Tuesday, May 31, 2011

Clout, Klout and Social Media Influence: An Interview with Klout CEO Joe Fernandez

Last week, I had the good fortune to interview Azeem Azhar, founder and CEO of PeerIndex, about influence in social media. And today I am excited to continue the exploration of influencers and influence measurement with Joe Fernandez, cofounder and CEO of Klout.

Klout was founded in 2008 with the goal of measuring the influence of those on Twitter. I first became aware of Klout in 2009 when people on Twitter began to compare and track their scores, but Klout really burst onto the scene in 2010. That was when mainstream media took notice of how Fortune 500 brands were using Klout to find and offer special deals to influencers in social media; for example, The Palms Hotel and Casino upgrades guests based on their Klout scores, and Virgin America extended an offer for free airfare to promote a new San Francisco-to-Toronto route. (Disclosure: Thanks to my Klout score and love of Disney, Klout furnished me an invitation to a special preview showing of Disney’s Tangled.)

Today Klout calls itself “the standard for measuring influence online” and this isn’t an idle boast, considering almost 2,000 companies are using the Klout API for things like social CRM and influencer campaigns. Among Klout’s clients are Nike, HP and Disney. (If you’re not familiar with Klout, you can view my public profile here.)

While I respect the success Joe and his team have created, I still have some doubts and concerns about the way influence is calculated and used, so I extended an offer to have Joe share more about Klout and the science of influence.

Joe begins his discussion of influence not with an exploration of science and algorithms but where I believe the dialog should start—philosophy and human emotion: “When you think about it, the idea of measuring influence is kind of crazy. Influence has always been something that we each see through our own lens. In that sense, it's not that different than love or jealousy.”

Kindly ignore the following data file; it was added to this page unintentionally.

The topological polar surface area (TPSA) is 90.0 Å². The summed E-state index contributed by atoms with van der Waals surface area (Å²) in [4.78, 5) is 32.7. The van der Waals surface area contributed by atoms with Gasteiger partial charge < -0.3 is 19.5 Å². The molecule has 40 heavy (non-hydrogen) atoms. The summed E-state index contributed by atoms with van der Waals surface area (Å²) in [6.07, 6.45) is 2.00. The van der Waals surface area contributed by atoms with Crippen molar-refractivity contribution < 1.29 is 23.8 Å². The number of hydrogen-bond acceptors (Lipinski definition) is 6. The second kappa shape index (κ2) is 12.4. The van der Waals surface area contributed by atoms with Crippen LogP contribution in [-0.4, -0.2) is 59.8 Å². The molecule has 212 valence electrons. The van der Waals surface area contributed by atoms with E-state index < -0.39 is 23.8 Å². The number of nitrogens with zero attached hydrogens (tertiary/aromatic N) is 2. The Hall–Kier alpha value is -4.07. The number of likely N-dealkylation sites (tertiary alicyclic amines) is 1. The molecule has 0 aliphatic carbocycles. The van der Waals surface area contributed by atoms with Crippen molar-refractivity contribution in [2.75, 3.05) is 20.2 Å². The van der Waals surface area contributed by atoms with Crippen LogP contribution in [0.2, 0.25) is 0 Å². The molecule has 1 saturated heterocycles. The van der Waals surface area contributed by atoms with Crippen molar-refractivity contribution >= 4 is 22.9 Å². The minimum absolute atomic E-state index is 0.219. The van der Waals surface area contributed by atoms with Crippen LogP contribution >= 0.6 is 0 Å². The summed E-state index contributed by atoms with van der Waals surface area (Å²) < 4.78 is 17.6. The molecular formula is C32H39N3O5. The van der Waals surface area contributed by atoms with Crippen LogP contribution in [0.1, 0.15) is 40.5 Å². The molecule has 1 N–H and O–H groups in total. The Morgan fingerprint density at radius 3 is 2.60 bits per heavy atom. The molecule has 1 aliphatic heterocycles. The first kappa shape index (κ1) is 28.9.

It is kind of crazy, but the desire to measure and use influence is inevitable today because, as Joe points out, “For the first time ever, influence can scale and there is data to back it up.” While social media has done new things for influence, Joe notes that Klout isn’t the first to consider the science of influence. “Our goal wasn't to invent math here. We definitely spent a lot of time looking at all the work that has been done in the past and then thinking about how to apply it in the context of the social web.”

Klout scores became synonymous with influence and activity on Twitter, but the company continues to expand its focus and inputs. In October 2010 Klout added Facebook as a source of data, which required Klout to consider how to recognize and weigh influence in one channel versus another. “We've had a lot of late nights at Klout HQ arguing about things like whether a retweet is the same as a ‘Like.’ It's almost like a currency exchange but much trickier. Many of the actions that drive engagement and interactions on Twitter would make you obnoxious on Facebook.”

So, which is more important to your Klout score—your Facebook or Twitter activity? That depends, says Joe. “We look at each platform holistically to determine what the signals of influence are. We then perform sophisticated analysis to weight the different platforms appropriately for each person.”

Among the criticisms that Klout and other influence tools have faced is that people who blabber a lot and thus get a proportionally high number of retweets and replies can earn higher scores even though they may actually exert little influence over others. Joe acknowledges this is challenge but is confident true signals of influence are locked in the data. “The data is there to begin closing the loop. We look at things like the ripple effect in your network when you ‘Like’ something on FB and whether your content gets retweeted into networks far beyond your own.”

Still, there must be a difference between posting something that people retweet because it causes them to think versus something many people retweet because they merely like it. The most retweeted thing I posted in the past 30 days was a comment about the erroneous doomsday prediction: “If tomorrow is the end of times, I want to thank my Twitter followers for the great ride. If tomorrow isn't the end of times, see U Monday.” That rippled, but did I actually earn influence?

Joe says that depends on two things--what happens next and whether that tweet aligned with topics I typically share. "We don't judge some content as better than any other—we let people do that for us through their reactions. Your example is part of the reason we also show topical influence on someone's Klout profile. If you are looking for a marketing expert, you need to ensure not only that they have a high Klout Score but they are influential on subjects that make sense, such as marketing or social media as opposed to cooking or something unrelated to your company."